What we liked: "The Mazda CX-9 was my favorite of the bunch to drive," Varela said. "It had a near-perfect blend for me of both ride comfort and carlike drivability." Healey agreed: The CX-9 was "the sports car of the bunch." Davis liked the "enthusiast-tuned handling and suspension." On the inside, Wiesenfelder liked "the CX-9's interior that puts some luxury SUVs to shame; it's definitely the richest one here." And, from a family point of view, Thomas noted that "the CX-9 was by far the best in terms of braking. During my own hard-braking tests," he said, "the CX-9 was the only one to do the deed without extreme shuddering."

What we didn't: The CX-9 was a pricey contender, especially for the features included, several reviewers noted. "Seems like a wad of cash to fork over for a vehicle that's not as current as others," Davis said. "Too expensive for what you get when judged against others in the Shootout," Healey said. "There are no air vents for the third row," Varela said. "I know in our 320-plus days of sun in the Denver area where I live, overheating youngsters in the way back would be a regular occurrence."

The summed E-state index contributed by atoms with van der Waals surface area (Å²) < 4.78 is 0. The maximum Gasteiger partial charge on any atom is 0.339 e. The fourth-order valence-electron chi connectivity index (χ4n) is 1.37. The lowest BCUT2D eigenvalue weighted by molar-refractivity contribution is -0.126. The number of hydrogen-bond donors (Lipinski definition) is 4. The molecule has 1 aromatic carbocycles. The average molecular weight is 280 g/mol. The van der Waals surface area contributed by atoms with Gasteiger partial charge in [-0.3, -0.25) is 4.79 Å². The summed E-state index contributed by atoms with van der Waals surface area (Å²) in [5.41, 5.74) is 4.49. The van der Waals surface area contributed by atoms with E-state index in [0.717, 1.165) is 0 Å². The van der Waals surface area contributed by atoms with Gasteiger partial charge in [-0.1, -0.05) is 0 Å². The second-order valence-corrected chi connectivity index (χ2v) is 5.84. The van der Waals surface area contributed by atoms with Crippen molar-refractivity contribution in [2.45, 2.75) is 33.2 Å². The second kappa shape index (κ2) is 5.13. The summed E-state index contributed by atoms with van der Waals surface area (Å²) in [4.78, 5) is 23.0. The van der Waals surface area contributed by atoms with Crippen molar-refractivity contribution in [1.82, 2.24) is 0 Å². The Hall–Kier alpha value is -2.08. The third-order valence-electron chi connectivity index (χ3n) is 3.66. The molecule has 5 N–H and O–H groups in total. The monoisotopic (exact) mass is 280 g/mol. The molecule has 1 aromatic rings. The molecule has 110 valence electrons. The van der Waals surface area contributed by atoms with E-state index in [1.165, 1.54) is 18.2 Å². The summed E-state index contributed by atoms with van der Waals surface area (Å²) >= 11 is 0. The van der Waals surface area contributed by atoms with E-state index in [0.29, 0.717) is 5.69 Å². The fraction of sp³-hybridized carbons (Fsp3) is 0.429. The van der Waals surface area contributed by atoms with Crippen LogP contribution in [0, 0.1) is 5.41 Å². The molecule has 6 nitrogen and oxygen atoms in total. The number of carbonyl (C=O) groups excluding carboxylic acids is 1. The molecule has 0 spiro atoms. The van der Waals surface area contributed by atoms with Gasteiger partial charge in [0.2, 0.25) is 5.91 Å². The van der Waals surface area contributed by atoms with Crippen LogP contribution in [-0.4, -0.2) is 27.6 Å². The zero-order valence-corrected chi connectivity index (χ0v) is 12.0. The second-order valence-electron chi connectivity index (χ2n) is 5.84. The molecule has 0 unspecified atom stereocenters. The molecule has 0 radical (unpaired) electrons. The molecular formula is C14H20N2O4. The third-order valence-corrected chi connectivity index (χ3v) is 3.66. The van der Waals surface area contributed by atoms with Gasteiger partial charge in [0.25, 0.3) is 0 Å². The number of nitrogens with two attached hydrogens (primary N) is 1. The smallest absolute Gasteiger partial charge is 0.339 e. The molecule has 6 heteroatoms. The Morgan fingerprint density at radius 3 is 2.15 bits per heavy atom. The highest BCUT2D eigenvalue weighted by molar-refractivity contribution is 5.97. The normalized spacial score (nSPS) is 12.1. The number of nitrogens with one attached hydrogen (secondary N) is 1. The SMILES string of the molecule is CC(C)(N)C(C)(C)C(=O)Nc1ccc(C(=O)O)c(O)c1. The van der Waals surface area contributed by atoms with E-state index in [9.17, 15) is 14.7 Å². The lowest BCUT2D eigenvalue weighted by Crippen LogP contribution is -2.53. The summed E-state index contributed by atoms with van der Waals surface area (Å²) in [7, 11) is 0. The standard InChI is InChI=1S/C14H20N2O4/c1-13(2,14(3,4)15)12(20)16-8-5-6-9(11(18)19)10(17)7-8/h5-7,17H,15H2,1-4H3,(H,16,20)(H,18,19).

The verdict: "The CX-9 is still very competitive in this segment in terms of styling and performance," Thomas said. "I just don't know if it has enough room for larger or taller families." Healey agreed, to a point. "Extraordinarily satisfying to drive among this group, but not one I'd recommend as the best family value," he said. The CX-9 is one of the oldest in this group, but that didn't seem to hurt it. "For a model that hasn't been redesigned since its 2007 debut, the CX-9 remains remarkably competitive," Wiesenfelder said, "with a sleek design, rich interior and overall refinement."

Features common to all: All models have Bluetooth phone connectivity, power windows and locks, antilock brakes, traction and stability control, and front-, side-impact and side curtain airbags.

Key CX-9 features:

    • As-tested price: $36,200
    • 17/24 city/highway mpg
    • Auto climate control for front and rear
    • Backup camera, no backup warning
    • Maximum towing capacity: 3,500 pounds
    • Power liftgate
    • Blind spot monitoring system
No. 2 2012 Chevrolet Traverse 1LT; 740.05 points

(See the scorecard or the Monroney sticker or research the 2012 Chevrolet Traverse)